In 1926 Landes, Thérèse (Audrey Tautou) is an intelligent young woman married off to Bernard Desqueyroux (Gilles Lalouche), the chauvinistic son of a local pine forest dynasty. Her avant garde ideas clash with the conventions of the community, and she yearns to break free of her compressed life. Her freedom comes tantalizingly close when she discovers that increasing Bernard's medicine dose makes him unwell.
Review by Louise Keller:
An exquisite portrait of a free spirit, stifled in a marriage of convenience, Thérèse D. plays like a beautiful melody whose main voice is the silent counterpoint that reflects the yearning of a woman quashed. Audrey Tautou's delicate features perfectly capture the two-pronged dilemma she faces as the torn Thérèse, while Gilles Lellouche, the Catholic landowner husband for whom family tradition and a neat, Bourgeois existence is paramount, makes a striking contrast, physically and fundamentally. Claude Miller's superbly realised film allows the nuance of early 20th century rural France, with constraints, codes and expectations to unravel elegantly in this haunting adaptation of François Mauriac's 1927 novel.
In a brief, joyful prelude, there is a telling moment when 15 year old Thérèse Larroque (Alba Gaïa Bellugi) confides in her best friend and neighbour Anne de la Trave (Matilda Marty-Giraut) that it is the ideas in her head that scare her more than the prospect of sleeping with Anne's brother Bernard, to whom she is betrothed. For Thérèse, her dreams of marriage are not of love, passion and ecstasy, but for her own salvation and where she aspires to find peace from the myriad of ideas that define her. In 1928, six years later, as Thérèse (Tautou) and Bernard (Lellouche) are walking in the pine forests that delineate the wealth of their families, she jokes she is marrying him for his pine trees.
A mechanical and dutiful existence follows the traditional wedding with white silk and satin. He talks about the weather and hunting, while she longs to talk about emotions. Sex is endured in the confines of the bedroom. They experience none of the passion that Anne (Anaïs Demoustier) and her secret Jewish lover Jean Azevedo (Stanley Weber) share in their brief, forbidden affair. It is Thérèse's recruitment by Bernard's tight-knit family to make sure the relationship ends, that enables the family to accept her. They have long resented the fact that she thinks and smokes far too much - as well as owning more land than them. The meeting between Thérèse and Jean (although she is heavily pregnant) offers our only glimmer of a sexual spark.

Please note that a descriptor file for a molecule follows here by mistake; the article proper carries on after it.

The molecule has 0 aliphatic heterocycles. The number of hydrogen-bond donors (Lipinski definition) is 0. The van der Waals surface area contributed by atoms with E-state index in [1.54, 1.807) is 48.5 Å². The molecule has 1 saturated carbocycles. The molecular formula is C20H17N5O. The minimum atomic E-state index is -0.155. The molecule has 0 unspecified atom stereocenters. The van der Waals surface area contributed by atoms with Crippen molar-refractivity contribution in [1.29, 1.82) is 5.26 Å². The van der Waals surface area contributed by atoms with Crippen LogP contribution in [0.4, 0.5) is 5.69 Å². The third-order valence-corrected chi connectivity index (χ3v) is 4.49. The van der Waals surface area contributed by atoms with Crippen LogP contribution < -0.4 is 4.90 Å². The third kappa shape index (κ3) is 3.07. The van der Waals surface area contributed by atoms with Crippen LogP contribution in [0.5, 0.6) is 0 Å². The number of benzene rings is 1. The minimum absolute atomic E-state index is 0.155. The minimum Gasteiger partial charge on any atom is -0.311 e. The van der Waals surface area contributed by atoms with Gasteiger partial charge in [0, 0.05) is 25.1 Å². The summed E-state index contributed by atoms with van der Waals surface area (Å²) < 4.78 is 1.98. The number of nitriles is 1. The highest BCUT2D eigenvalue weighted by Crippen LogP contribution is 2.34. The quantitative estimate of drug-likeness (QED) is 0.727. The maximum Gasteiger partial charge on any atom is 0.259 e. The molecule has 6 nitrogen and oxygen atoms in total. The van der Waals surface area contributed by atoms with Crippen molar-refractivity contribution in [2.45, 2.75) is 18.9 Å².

Unlike Mauriac's novel which begins with the conclusion of the court case in which Thérèse is accused of poisoning her husband with arsenic, the story plays out chronologically. Tautou conveys much with few words as she becomes an emotional prisoner, lost in her circumstances, manipulated for appearances. I was totally engrossed by this film, the mood it conveys and the lights that are extinguished in Thérèse's soulful eyes. The subtlety and power of the final meeting between Thérèse and Bernard is overtly moving by its understatement.
Review by Andrew L. Urban:
The claustrophobic mores of early 20th century Europe seem to ooze off the screen as Claude Miller applies his considerable cinematic skills to this adaptation. It's mostly a sombre, gloomy film with the dark interiors of a provincial French family mansion used to great moody effect by Miller's cinematographer, Gérard de Battista. He underlights the interiors - and even many exteriors - to keep us in the grip of gloom, but he also splashes light when required - notably on the responsive face of Audrey Tautou.
But it begins in much light, sunlight in fact, as the teenage Thérèse (Alba Gaïa Bellugi) frolics on bikes across sunlit fields with her very best friend, Anne (Matilda Marty-Giraut).
As young adults, Thérèse (Tautou) and Anne (Anaïs Demoustier) continue their friendship - at least until inevitably, grown up life invades their innocence. Thérèse is betrothed to the serious and traditional Bernard Desqueyroux (Gilles Lalouche), heir to a pine forest - one that's adjacent to another one, owned by Thérèse's family, the Larroques.
The tedious life of a provincial bourgeois wife soon becomes unbearable, prompting Thérèse to tinker with her husband's medication. The film (and I suspect the novel) relies on the subtleties and nuances that surround this action, the atmosphere of stifling tradition and unbreakable family loyalty. There is so much riding on the families' good name, nothing can be allowed to endanger those 'brands'. It's not a scenario restricted to grumpy French provinces; for example, the Chinese call it 'face'.
It's a study in the flame slowly dying on a candle that has so much life left in it - but I find it all being said in dialogue, rather then demonstrated in action.
In many respects the film is a farewell to cinema from Claude Miller, suitably hushed in tone, aptly circling death and notably classical in its approach, from camera to mis en scene to performances. The latter, each remarkably effective in conveying character, from the leads to the smallest supports, delivers one of the main joys of the film for me. I admire the filmmaking but the story itself, even if vaguely relevant, is too dusty for my liking.
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THÉRÈSE D (M)
CAST: Audrey Tautou, Gilles Lelouche, Anaïs Demoustier, Catherine Arditi, Isabelle Sadoyan, Max Morel, Stanley Weber, Alba Gaïa Bellugi Matilda Marty-Giraut
PRODUCER: Yves Marmion
DIRECTOR: Claude Miller
SCRIPT: Claude Miller, Natalie Carter (novel by Francois Mauriac)
CINEMATOGRAPHER: Gérard de Battista
EDITOR: Véronique Lange
PRODUCTION DESIGN: Laurence Brenguier
RUNNING TIME: 110 minutes
AUSTRALIAN DISTRIBUTOR: Icon
AUSTRALIAN RELEASE: April 11, 2013